American Catholic Philosophical Quarterly

Volume 96, Issue 3, Summer 2022

Nathaniel B. Taylor
Pages 453-471

Substances in Subjects: Instantiation and Existence in Avicenna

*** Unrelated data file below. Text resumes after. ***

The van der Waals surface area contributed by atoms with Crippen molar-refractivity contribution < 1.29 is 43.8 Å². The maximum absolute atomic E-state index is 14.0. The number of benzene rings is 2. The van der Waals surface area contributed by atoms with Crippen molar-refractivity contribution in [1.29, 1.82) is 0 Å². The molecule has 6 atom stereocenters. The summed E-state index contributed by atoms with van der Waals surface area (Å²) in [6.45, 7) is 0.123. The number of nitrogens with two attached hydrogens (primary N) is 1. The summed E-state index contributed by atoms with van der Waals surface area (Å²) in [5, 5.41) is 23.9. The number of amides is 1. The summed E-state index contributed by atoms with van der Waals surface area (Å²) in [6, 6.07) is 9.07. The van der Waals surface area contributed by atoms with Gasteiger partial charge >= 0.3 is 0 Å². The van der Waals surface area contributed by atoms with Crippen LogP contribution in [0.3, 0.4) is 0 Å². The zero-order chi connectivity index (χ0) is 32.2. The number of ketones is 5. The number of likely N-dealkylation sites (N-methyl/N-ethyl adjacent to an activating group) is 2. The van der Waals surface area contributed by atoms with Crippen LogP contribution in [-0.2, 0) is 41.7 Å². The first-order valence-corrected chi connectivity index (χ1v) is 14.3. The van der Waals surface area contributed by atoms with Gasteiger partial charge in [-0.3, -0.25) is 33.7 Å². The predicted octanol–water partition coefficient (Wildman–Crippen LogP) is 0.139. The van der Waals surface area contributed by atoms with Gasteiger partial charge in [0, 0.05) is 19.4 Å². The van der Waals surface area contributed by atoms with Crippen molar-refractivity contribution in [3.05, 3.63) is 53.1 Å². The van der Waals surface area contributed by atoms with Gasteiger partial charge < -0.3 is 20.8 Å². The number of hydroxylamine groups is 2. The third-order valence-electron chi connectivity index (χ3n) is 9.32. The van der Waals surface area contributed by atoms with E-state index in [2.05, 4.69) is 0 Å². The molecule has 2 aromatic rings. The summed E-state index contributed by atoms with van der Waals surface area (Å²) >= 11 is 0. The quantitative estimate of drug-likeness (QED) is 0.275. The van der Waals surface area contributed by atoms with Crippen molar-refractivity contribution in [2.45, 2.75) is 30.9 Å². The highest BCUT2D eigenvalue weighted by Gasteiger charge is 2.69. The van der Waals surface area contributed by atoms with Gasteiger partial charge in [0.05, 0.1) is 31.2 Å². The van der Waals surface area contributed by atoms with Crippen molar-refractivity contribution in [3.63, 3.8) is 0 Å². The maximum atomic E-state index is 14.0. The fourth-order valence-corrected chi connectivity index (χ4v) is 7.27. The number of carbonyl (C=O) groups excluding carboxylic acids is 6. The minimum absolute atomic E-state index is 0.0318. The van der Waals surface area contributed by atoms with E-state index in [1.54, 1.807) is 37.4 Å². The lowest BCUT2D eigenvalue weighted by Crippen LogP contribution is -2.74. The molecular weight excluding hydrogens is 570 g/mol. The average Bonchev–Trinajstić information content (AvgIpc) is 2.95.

In an effort to refute Avicenna’s real distinction between essence and existence, Averroes argues for an Instantiation Analysis of existence which thinks of existence not as an accidental addition to an essence, but rather as the recognition that there is an instance in extramental reality which matches a concept in the mind of a knower. In this study, I argue that Averroes’s Instantiation Analysis fails to refute Avicenna’s real distinction by showing that Avicenna himself endorses the Instantiation Analysis and, in fact, makes use of it to motivate his real distinction. To show this, I review several texts where Avicenna makes the puzzling claim that substances are found to be in subjects. These texts reveal how Avicenna discovers the real distinction with Aristotle’s help—not, as Averroes relates, against the view of Aristotle.